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Girl Bullying

Relational Aggression: Breaking the B**** Culture
by

Alycia Nalbone

on 7 November 2012

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Transcript of Girl Bullying

Breaking the B**** Culture Girl Bullying Bullied Target Bully Upstander Bystander/ Every day 160,000 students stay home from school rather than face bullying
58% of students have stayed home from school to avoid being bullied
77% of students report being bullied in school
Bullying is most prevalent in grades 4-8 Nitty Gritty Numbers Target vs. Victim Definitions Teasing vs. Taunting Reporting vs. Telling/Snitching Anyone. Who is bullied? Boys vs. Girls Physical
Effects are immediate
Individual
Rarely a friend
Social recognition/visible Draws on social power
Effects can last longer
Multiple people
Often a friend
Silent/invisible When sexuality is used as a weapon by either sex, any bullying based on a person's sexuality or gender. Sexualized Bullying Flattery
Bribery
Status
Jealousy
Possessiveness
Insecurity
Accusations
Intimidation
Anger
Control Why don't they report? Embarrassed or ashamed Can't figure out why THEY are targeted Fear of retaliation Fear of disbelief Doubt anyone can help Doubt anyone WILL help 76% of teen girls think that online bullying is a problem and that laws should be stricter. Cyberbullying Teens feel lost without technology. Taking & sending nude/seminude pictures 1 out of 5 Sending sexed up text messages 4 out of 10 Sexually suggestive messages are being sent to
71% to boyfriend
21% to love interest
15% to someone who is only known online Use the term target rather than victim.
Inform parents of bullying definition and policy.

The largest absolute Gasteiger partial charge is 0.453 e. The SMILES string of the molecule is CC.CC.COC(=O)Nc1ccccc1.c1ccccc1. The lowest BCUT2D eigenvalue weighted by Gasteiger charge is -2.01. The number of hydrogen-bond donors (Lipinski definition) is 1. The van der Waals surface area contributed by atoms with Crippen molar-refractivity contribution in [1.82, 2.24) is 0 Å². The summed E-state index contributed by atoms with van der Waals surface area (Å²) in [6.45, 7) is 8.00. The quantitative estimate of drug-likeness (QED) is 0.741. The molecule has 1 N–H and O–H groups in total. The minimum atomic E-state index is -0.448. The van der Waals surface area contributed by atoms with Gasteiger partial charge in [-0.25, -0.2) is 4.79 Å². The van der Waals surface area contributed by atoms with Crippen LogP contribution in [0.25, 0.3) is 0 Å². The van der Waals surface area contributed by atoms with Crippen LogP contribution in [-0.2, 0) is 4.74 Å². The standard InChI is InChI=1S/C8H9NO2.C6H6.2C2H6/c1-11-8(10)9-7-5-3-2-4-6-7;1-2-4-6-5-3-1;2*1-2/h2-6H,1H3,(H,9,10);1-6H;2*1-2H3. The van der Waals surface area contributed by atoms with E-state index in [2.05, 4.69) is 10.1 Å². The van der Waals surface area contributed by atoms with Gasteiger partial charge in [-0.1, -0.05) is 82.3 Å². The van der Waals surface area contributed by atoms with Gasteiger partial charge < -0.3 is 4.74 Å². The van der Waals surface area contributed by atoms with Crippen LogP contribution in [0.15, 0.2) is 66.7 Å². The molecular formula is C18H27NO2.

Have an easily accessible means to report.
Set a system in place for rapid response.
Provide a safe haven for them to recover.
Create a zero tolerance climate.
Set up restroom monitors.
Staff disperse and eat lunch with students.
Promote schoolwide character ed/antibullying program. What the school can do for the target: Encourage the students to report, explaining difference in reporting vs. snitching.
Role play responses to bullying situations.
Set up small groups for targets with social skills emphasis.
Model assertive communication.
Connect with positive support systems such as mentors.
Start a yoga or fitness group or book club.
Encourage involvement in anchor activities. What the counselor can do for the target: Communicate daily with your child about her day,
really listening to the message
Provide a safe, private place to talk.
Do not trivialize their problems by comparing
the problems to your own.
Assist your child in reporting the bullying behaviors to the school.
Check her Facebook and cellphone.
Teach her to block unwanted messages and copy, print, and save. What parents can do for the target: 67% of girls believe that they are not good enough or don't measure up in school performance and relationships

Age 8: when intentional meanness typically starts to occur

77% of teen girls watch reality television

60% of children who are bullies are more likely to have
criminal backgrounds by age 24

60% of bullying occurs under a teacher's nose